On a typical sunny Tuesday afternoon, Northland Plaza on busy McKnight Road in the affluent Pittsburgh-area suburb of Ross Township is buzzing with people. Big Lots is full of daytime shoppers, parents are taking their young children to summer dance classes at Cynthia's School of Dance, and toddlers are taking advantage of a rare sunny day in Western Pennsylvania by playing on the playground outside of their day care.
But on July 23, the parking lot was the scene of a botched a drug bust resulting in a shootout between the suspect and undercover agents. The suspect was killed and an undercover agent was shot.
A witness described the scene as "chaos" with shoppers inside Big Lots reportedly barricading the door with a refrigerator in an effort to protect themselves from gunfire. A 34-year-old mother said her children were rushed inside the daycare building when shots rang out. Four-year-olds were ushered away from windows and huddled into corners as gunfire erupted outside. In the aftermath, frantic parents drove past a gray sedan and a gold SUV surrounded by crime scene tape, both vehicles with bullet holes through the windows.
Why did Pennsylvania's top law enforcement agency choose this spot for an armed confrontation with a low-level drug dealer?
"Look, this work is dangerous work and we don't get to dictate the terms of every location where we meet," Attorney General Josh Shapiro (D–Pa.) said dismissively in response to questions during a press conference.
But that's simply not true. I know, because I was a major crimes detective for nearly a decade.
Parking lots are routinely chosen by police to conduct drug busts because it is easy to hide surveillance vehicles in a crowded parking lot. In training classes for undercover operations, instructors often recommend conducting drug buys in parking lots for this very reason.
At the Ross shopping center, officers were conducting an "undercover buy/bust operation" when the suspect opened fire on one of the undercover agents, according to Allegheny County Police Superintendent Coleman McDonough. Buy/bust operations are preferred by many police agencies because they are efficient. They typically result in a quick arrest and ensure a successful prosecution because of the large amount of evidence uncovered in a short period of time. In a buy/bust, you have the testimony of surveillance officers, the testimony of the undercover officers making the buy as well as evidence such as marked bills. Buy/busts save money because they do not involve lengthy investigations.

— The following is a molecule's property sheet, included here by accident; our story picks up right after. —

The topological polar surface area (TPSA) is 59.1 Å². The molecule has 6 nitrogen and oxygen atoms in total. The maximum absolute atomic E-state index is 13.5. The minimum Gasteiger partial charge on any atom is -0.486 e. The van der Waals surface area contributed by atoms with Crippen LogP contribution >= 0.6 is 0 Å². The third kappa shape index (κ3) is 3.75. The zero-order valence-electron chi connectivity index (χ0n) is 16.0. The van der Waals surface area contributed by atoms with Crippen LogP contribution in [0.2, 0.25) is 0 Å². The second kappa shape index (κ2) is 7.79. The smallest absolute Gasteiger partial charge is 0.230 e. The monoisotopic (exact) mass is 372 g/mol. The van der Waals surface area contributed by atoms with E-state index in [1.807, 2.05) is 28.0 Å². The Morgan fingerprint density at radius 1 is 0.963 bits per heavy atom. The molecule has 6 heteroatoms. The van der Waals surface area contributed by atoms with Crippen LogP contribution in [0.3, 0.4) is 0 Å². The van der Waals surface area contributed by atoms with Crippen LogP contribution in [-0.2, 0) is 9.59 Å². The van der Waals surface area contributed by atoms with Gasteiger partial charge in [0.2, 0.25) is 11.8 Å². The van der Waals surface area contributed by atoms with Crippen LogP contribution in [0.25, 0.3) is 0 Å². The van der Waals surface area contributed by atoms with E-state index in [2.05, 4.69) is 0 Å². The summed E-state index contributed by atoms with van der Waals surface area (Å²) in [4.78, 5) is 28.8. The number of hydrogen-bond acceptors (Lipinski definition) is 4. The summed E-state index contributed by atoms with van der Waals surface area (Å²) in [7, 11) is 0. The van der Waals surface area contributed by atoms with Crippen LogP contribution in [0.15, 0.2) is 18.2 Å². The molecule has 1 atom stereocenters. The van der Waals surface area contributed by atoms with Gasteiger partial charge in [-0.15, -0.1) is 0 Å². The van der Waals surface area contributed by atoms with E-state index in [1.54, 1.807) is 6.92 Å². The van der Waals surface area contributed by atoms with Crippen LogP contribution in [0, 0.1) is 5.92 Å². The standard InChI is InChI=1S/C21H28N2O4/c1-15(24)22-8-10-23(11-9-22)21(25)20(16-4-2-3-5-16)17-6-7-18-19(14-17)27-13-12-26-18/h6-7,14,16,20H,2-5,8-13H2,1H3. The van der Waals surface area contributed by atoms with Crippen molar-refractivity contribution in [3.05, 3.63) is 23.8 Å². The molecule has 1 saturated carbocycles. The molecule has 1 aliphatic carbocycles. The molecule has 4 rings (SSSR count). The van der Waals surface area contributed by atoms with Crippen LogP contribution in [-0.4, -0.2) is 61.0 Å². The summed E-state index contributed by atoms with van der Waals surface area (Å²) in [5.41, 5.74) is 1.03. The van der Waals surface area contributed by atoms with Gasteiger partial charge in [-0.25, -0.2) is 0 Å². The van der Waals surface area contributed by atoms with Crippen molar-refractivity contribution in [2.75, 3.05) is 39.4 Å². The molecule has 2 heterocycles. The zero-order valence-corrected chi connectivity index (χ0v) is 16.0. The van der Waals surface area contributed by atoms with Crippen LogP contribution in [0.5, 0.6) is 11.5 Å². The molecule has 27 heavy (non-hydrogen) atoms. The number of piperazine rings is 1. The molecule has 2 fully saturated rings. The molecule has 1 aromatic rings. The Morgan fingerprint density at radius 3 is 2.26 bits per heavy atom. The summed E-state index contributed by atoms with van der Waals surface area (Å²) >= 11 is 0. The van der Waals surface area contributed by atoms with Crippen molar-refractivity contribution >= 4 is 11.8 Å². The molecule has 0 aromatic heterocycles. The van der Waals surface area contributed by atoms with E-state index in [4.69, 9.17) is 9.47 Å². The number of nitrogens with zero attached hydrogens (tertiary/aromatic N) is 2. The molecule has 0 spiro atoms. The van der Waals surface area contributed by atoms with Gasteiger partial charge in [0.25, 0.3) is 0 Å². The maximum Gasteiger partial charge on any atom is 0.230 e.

But buy/bust operations are also notoriously dangerous due to the "shock and awe" aspect of the arrest; they usually involve several screaming cops with guns drawn ordering the arrestee to the ground. This danger is magnified when the undercover officers attempt to make the arrest themselves, because the subject likely doesn't even realize he or she is dealing with police, as robbery is common in drug transactions.
In this case, the Pennsylvania Attorney General's Office chose to conduct the most dangerous type of drug bust, using undercover agents to make the arrest—despite having other options.
Buy/bust operations are typically used when the identity of the subject is unknown. But the now-deceased suspect, Omari Thompson, was no stranger to police. Rather, he had an extensive criminal history and was considered to be armed and dangerous. In fact, at the time of this incident, Thompson was on probation for drug and weapons charges, which means he is subject to warrantless searches of his residence. In other words, police had numerous alternatives to make this arrest without a violent confrontation. They did not choose those options.
State agents knew the identity of the suspect, knew he was armed and dangerous, knew he has responded violently to an armed confrontation in the past, knew there was another mechanism to investigate his illegal activity, and they still chose to conduct this operation in mid-afternoon surrounded by innocent men, women, and children.
This isn't an isolated incident. Another botched drug bust resulting in a shootout at a busy shopping plaza occurred in May at the hands of the Pennsylvania State Police. Undercover cops in Detroit unknowingly attempted to arrest each other in November 2017, resulting in a brawl in the streets. In 2015, an Albuquerque Police Lieutenant shot his own undercover narcotics detective eight times during a drug buy because he mistook him as the suspect.
Ironically, these operations are known as "controlled buys." The term gives the false impression that the interaction will be predictable and under the control of the narcotics officers. Officers may even choose them because they believe they will be safer for their colleagues. But as the death of Thompson, the shooting of an undercover officer, and the panic of shoppers and toddlers demonstrate, there was nothing controlled about it.